The health effects of water are of prime importance. Chemicals make water potable, letting it safely enter our bodies to keep our temperature regular, lubricate joints, protect our spinal cord, and expel waste. In doing this, they, of course, cannot contribute to any adverse effects. NSF/ANSI/CAN 60-2019: Drinking Water Treatment Chemicals – Health Effects establishes minimum health effects for chemicals, chemical contaminants, and impurities added directly to drinking water from treatment chemicals.
Chemicals Covered by NSF/ANSI/CAN 60-2019
NSF/ANSI/CAN 60-2019 covers coagulation and flocculation, softening, precipitation, sequestering, pH adjustment, corrosion/scale, and disinfection and oxidation chemicals, as well as miscellaneous treatment and water supply chemicals.
The standard is not applicable to products resulting in the intentional introduction of microorganisms to treat drinking water. NSF/ANSI/CAN 60-2019 also doesn’t cover contaminants produced as byproducts through reaction of treatment chemicals with a constituent.
Changes to NSF/ANSI/CAN 60-2019
In the 1980s, in response to a competitive request for proposals from the U.S. Environmental Protection Agency (EPA), a consortium led by ANSI-accredited standards developing organization NSF International agreed to develop voluntary third-party consensus standards and a certification program for all direct and indirect water additives. In 1988, these efforts culminated in the initial publication of NSF 60 and NSF 61.
Today, NSF/ANSI/CAN 60, as it is now designated, is revised periodically to remain current. NSF/ANSI/CAN 60-2019 revises the 2018 edition of the same American National Standard. When compared to the previous edition, it contains the following changes:
- The typical use level (TUL) for sodium silicate was raised from 16 mg/L to 100 mg/L, and synonyms for sodium silicate were corrected
- The use and fate of chlorate & chlorite in drinking water was clarified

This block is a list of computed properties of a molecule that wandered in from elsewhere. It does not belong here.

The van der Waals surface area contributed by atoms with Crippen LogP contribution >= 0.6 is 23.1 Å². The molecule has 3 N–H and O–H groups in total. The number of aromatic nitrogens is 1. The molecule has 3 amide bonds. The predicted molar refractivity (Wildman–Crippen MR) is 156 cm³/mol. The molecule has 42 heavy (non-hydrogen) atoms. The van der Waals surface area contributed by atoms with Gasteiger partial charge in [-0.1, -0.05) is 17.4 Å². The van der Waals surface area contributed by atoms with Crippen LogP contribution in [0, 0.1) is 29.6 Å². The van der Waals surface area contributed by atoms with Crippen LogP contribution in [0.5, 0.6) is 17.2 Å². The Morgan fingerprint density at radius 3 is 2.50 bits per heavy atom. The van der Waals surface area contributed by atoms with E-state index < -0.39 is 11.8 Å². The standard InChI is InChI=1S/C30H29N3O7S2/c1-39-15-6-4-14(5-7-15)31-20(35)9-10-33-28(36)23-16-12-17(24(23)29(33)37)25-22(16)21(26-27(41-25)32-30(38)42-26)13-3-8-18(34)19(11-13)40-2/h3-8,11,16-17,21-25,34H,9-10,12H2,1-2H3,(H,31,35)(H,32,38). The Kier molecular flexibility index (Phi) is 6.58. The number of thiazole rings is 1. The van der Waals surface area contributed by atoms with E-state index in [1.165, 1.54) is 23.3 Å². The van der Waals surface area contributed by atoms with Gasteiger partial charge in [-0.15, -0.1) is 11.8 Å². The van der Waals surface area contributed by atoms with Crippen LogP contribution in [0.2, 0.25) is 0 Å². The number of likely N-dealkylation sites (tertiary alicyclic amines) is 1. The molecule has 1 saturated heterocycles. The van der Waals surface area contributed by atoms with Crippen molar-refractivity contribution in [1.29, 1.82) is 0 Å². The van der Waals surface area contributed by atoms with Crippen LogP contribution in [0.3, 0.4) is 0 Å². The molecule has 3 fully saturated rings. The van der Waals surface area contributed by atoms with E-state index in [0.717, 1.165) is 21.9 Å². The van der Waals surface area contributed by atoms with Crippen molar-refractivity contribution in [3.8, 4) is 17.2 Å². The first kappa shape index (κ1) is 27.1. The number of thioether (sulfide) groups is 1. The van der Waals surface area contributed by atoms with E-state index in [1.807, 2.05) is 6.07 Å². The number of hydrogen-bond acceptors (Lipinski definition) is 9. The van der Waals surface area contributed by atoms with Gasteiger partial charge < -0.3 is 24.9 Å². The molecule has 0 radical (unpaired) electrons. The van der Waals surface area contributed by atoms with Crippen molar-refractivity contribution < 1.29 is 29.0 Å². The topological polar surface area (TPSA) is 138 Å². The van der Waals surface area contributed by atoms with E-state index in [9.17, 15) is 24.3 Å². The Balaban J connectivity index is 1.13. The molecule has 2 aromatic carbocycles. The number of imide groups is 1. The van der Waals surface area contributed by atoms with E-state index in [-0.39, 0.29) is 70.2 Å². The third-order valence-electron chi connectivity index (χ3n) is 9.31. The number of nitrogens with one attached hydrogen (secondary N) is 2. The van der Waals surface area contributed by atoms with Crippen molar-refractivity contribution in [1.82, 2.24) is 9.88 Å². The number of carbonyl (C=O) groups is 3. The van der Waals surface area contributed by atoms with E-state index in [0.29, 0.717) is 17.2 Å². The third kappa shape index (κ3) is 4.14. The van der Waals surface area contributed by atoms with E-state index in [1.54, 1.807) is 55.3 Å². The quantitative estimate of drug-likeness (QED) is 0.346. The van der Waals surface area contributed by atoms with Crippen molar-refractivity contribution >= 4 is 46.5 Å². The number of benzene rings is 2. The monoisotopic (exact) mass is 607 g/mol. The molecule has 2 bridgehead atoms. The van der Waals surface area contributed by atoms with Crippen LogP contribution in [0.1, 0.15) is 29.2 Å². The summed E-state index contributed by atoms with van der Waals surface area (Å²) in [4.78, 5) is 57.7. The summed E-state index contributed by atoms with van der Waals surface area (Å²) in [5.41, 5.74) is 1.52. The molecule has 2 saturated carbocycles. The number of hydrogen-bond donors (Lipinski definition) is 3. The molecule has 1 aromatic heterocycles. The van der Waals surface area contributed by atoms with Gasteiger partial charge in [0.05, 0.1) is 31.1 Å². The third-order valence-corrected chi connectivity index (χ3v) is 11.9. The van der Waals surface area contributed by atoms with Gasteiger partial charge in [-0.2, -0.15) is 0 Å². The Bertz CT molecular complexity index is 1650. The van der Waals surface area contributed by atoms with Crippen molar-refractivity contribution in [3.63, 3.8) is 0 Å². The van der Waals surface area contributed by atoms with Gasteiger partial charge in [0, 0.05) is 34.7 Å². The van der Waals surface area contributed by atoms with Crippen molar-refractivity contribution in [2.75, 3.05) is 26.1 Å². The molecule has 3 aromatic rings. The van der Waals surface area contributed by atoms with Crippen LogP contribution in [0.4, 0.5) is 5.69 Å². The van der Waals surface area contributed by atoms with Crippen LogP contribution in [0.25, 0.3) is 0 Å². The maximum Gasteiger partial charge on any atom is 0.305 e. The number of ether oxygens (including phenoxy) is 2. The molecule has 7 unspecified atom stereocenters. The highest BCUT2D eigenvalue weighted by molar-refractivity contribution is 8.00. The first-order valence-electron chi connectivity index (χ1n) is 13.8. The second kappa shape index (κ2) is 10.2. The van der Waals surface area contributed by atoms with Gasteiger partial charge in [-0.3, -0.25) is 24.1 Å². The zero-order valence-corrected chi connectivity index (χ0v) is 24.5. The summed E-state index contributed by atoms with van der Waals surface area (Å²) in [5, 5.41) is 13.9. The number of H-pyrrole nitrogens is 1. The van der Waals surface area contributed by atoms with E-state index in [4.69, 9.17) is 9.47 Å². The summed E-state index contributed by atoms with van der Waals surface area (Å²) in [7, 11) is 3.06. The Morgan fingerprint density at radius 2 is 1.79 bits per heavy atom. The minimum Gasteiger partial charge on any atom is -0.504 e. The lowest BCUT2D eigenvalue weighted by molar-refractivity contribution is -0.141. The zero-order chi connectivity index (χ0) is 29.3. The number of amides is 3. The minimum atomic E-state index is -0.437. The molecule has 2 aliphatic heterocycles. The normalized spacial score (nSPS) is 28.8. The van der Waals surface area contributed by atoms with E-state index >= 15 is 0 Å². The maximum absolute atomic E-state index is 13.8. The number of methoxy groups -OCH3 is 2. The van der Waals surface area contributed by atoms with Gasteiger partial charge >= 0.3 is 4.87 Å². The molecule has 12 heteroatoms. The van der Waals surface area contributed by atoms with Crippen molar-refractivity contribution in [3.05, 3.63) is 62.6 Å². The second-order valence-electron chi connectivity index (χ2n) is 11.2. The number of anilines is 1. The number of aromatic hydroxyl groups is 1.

- New guidance was provided in Annex N-1 on conducting the potassium-40 correction method for radionucleotide analysis, and this language also standardizes the threshold for conducting gross beta particle speciation
- Remineralization was added to the scope of the processes covered by drinking water treatment chemicals
- They typical use level (TUL) for fluoride products was lowered from 1.2 mg/L to 1.0 mg/L
- Annex names were changed from alpha characters to numeric and preceded by “Normative” or “Informative,” e.g. “Annex A” is now “Informative Annex 1 (N-1)”
NSF/ANSI/CAN 60-2019: Drinking Water Treatment Chemicals – Health Effects is available on the ANSI Webstore.
We hold this liquid molecule in high esteem, and rightfully so—human beings require a gallon of water every day to perform basic functions, as well as some other sources here and there to cook and conduct various hygiene-related tasks. As such, there are numerous standards devoted to water.
While NSF/ANSI/CAN 60-2019 deals with the health effects of chemicals directly imparted to drinking water systems, NSF/ANSI/CAN 61-2019 establishes the health effects from drinking water system components.
This standard applies to products like process media, protective materials, joining and sealing materials, pipes, mechanical devices used in treatment systems, and mechanical plumbing systems.
You can learn more about this standard in our post NSF/ANSI 61-2019 – Drinking Water Components Health Effects. We also outlined the changes made to the current edition of this American National Standard in our post NSF 61-2019 Changes: Drinking Water System Components.
Some drinking water standards even come with companion standards to sufficiently organize guidance pertinent to their compliance. The companion standard to NSF/ANSI 60 and NSF/ANSI 61, NSF/ANSI/CAN 600, focuses on the “Health Effects Evaluation and Criteria for Chemicals in Drinking Water.” This information is referenced in section 3.4 of NSF/ANSI/CAN 60-2019, which details contaminant concentrations.
NSF/ANSI/CAN 61-2019: Drinking Water System Components – Health Effects and NSF/ANSI/CAN 60-2018: Drinking Water Treatment Chemicals – Health Effects come with a complementary copy of NSF/ANSI/CAN 600 on the ANSI Webstore.
You can learn more about NSF/ANSI/CAN 600 in our post Companion Standard to NSF/ANSI 61 & 60 for Drinking Water.